We have a friend that lives in Southampton, England. That friend had a week off of work and asked if we’d like to come stay with him and his family for a couple days. The drive to Southampton from our house online says it’s 6 hours and 57 minutes, so the last time we went down we flew. We flew on Flybe (one of the losses of the pandemic, RIP) for far less than we would have spent in petrol (gas) and time. This time we figured it would be safer to drive and for the dates we were going, cheaper. However, that leaves us with a 7 hour drive.
We had been talking about doing a road-trip up around the north of Scotland. Then, this came up and so we figured if we were going on a trip we might as well 2. We’d go visit the friends down in Southampton for a few days, and maybe stay at a cute inn on the way down, enjoy some of the lovely scenery… and, then the trip turned into “who do we know in England that happens to live somewhere near where our drive is taking us.” And, thus, our 2020 English Staycation to See Friends trip was born.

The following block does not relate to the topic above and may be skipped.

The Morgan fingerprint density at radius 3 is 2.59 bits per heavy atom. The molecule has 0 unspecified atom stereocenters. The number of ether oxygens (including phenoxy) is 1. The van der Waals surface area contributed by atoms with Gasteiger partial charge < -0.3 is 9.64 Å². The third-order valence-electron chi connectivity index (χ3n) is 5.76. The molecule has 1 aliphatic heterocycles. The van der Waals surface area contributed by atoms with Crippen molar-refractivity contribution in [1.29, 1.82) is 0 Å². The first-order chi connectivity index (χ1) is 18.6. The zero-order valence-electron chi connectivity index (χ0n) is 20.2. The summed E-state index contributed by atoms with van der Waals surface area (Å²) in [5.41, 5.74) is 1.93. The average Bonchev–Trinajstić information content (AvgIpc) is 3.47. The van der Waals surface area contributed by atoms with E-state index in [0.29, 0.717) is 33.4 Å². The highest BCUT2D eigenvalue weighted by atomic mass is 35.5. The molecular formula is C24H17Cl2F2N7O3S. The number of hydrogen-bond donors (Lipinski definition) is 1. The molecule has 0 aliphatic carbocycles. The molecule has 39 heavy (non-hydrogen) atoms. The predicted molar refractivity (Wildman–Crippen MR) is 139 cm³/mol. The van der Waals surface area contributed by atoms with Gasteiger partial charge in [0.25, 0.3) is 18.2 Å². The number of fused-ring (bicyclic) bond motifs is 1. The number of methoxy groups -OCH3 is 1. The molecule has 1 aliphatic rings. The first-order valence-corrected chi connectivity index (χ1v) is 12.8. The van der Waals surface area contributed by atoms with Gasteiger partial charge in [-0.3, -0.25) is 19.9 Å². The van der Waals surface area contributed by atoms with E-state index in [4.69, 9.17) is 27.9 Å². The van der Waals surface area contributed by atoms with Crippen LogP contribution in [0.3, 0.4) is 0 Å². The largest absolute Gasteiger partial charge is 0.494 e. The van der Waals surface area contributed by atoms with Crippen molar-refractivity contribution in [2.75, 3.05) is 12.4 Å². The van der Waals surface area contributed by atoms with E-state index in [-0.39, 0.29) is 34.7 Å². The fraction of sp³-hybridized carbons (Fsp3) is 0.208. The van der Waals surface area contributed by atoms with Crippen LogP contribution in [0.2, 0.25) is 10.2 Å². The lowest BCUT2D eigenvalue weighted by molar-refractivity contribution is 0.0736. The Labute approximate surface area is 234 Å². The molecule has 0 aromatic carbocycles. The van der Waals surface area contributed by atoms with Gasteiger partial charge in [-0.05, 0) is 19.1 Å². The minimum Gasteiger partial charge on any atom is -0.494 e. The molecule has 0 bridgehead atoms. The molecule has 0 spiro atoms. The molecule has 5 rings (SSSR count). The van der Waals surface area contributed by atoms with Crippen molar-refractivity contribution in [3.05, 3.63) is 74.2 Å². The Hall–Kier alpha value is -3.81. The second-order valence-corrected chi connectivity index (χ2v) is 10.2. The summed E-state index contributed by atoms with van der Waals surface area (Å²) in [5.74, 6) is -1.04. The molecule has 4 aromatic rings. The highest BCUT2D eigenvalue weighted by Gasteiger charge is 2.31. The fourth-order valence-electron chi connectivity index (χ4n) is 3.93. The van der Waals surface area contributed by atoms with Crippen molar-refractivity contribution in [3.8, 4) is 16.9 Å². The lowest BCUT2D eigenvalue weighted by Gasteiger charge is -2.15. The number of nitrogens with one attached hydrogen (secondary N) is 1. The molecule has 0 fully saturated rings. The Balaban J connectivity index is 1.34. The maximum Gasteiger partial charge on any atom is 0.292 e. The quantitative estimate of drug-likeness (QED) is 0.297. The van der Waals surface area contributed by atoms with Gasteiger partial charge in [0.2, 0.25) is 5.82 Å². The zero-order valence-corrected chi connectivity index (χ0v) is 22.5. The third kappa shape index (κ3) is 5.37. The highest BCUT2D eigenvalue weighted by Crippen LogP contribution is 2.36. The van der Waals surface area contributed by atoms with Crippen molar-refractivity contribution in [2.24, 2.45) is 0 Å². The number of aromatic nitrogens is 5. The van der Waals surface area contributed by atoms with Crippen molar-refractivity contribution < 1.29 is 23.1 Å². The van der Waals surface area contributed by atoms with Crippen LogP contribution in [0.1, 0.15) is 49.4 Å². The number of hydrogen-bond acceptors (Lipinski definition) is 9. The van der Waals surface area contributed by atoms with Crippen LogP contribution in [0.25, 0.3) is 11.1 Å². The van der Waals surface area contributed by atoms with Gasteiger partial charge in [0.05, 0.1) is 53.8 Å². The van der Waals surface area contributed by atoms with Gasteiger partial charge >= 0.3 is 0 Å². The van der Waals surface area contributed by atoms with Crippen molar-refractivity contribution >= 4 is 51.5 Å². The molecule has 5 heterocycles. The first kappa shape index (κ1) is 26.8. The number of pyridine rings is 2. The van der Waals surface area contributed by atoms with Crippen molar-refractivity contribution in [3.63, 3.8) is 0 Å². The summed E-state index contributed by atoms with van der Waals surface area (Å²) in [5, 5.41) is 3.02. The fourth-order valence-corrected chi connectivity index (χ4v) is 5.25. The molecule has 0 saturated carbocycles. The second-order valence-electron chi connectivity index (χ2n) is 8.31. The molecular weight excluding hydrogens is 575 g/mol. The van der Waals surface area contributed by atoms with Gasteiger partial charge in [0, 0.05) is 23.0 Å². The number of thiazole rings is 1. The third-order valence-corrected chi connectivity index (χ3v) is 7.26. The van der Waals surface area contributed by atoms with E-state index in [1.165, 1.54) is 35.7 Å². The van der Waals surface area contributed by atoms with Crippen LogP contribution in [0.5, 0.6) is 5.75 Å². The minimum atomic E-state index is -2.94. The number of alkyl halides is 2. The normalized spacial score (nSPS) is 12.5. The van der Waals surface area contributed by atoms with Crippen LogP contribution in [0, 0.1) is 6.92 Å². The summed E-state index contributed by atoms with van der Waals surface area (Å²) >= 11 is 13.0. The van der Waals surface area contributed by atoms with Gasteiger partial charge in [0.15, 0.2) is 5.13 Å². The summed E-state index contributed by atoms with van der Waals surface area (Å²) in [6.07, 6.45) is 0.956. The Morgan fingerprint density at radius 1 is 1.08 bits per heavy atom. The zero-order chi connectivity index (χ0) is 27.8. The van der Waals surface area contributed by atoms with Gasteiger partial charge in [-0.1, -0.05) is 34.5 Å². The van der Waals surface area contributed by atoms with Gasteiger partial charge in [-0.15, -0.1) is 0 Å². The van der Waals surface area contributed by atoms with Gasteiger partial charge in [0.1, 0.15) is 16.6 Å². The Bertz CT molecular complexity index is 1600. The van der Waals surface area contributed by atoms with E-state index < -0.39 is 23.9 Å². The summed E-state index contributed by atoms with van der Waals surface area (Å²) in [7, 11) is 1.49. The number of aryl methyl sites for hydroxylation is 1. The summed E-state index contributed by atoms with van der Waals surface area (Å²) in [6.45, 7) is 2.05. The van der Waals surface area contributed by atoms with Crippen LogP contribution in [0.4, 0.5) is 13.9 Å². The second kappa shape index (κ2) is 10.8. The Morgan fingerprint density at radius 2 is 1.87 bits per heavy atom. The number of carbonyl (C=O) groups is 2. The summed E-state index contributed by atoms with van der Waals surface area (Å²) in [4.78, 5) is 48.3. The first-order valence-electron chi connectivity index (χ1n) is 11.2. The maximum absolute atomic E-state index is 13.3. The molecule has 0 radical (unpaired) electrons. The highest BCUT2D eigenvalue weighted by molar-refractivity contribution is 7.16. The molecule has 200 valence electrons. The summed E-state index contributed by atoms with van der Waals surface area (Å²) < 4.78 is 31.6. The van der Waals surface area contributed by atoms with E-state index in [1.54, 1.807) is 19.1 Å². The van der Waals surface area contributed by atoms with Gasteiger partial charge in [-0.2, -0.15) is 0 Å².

We drove from home (near Falkirk, UK) to Blackpool. Online it says it’s a 3 hour 13 minute drive. In reality it was probably about 3 and a half hours, but not bad. The friend (from ships) we were visiting lives in Fleetwood (not far from there) but the hotels there were nearly double the price, so alas, we went for the less expensive option. We stayed at the Valdene Hotel, which was lovely. The main things we were looking for in our search was: an en-suite bathroom, good ratings and reviews – including recent ones noting cleanliness and COVID protocols, and, the bonus for this one – included full English breakfast for just a couple pounds each.